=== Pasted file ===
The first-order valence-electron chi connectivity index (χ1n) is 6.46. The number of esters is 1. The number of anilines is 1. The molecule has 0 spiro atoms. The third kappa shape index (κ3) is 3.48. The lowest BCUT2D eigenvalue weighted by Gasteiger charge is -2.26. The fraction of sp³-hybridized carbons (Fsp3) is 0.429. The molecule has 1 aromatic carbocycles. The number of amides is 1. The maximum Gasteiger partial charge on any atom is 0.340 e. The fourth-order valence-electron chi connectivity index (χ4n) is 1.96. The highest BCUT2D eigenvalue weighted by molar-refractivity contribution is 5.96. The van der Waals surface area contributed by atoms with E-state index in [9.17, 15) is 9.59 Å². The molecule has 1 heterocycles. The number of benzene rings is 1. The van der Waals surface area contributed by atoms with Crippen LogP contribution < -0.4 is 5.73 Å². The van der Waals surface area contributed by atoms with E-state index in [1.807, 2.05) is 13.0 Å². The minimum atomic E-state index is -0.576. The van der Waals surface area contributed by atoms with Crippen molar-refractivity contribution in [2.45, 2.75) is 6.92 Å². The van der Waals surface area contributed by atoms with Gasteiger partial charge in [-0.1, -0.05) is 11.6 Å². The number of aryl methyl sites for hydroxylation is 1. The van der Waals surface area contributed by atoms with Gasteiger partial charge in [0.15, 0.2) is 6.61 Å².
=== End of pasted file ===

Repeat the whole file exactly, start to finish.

The first-order valence-electron chi connectivity index (χ1n) is 6.46. The number of esters is 1. The number of anilines is 1. The molecule has 0 spiro atoms. The third kappa shape index (κ3) is 3.48. The lowest BCUT2D eigenvalue weighted by Gasteiger charge is -2.26. The fraction of sp³-hybridized carbons (Fsp3) is 0.429. The molecule has 1 aromatic carbocycles. The number of amides is 1. The maximum Gasteiger partial charge on any atom is 0.340 e. The fourth-order valence-electron chi connectivity index (χ4n) is 1.96. The highest BCUT2D eigenvalue weighted by molar-refractivity contribution is 5.96. The van der Waals surface area contributed by atoms with E-state index in [9.17, 15) is 9.59 Å². The molecule has 1 heterocycles. The number of benzene rings is 1. The van der Waals surface area contributed by atoms with Crippen LogP contribution < -0.4 is 5.73 Å². The van der Waals surface area contributed by atoms with E-state index in [1.807, 2.05) is 13.0 Å². The minimum atomic E-state index is -0.576. The van der Waals surface area contributed by atoms with Crippen molar-refractivity contribution in [2.45, 2.75) is 6.92 Å². The van der Waals surface area contributed by atoms with Gasteiger partial charge in [-0.1, -0.05) is 11.6 Å². The number of aryl methyl sites for hydroxylation is 1. The van der Waals surface area contributed by atoms with Gasteiger partial charge in [0.15, 0.2) is 6.61 Å².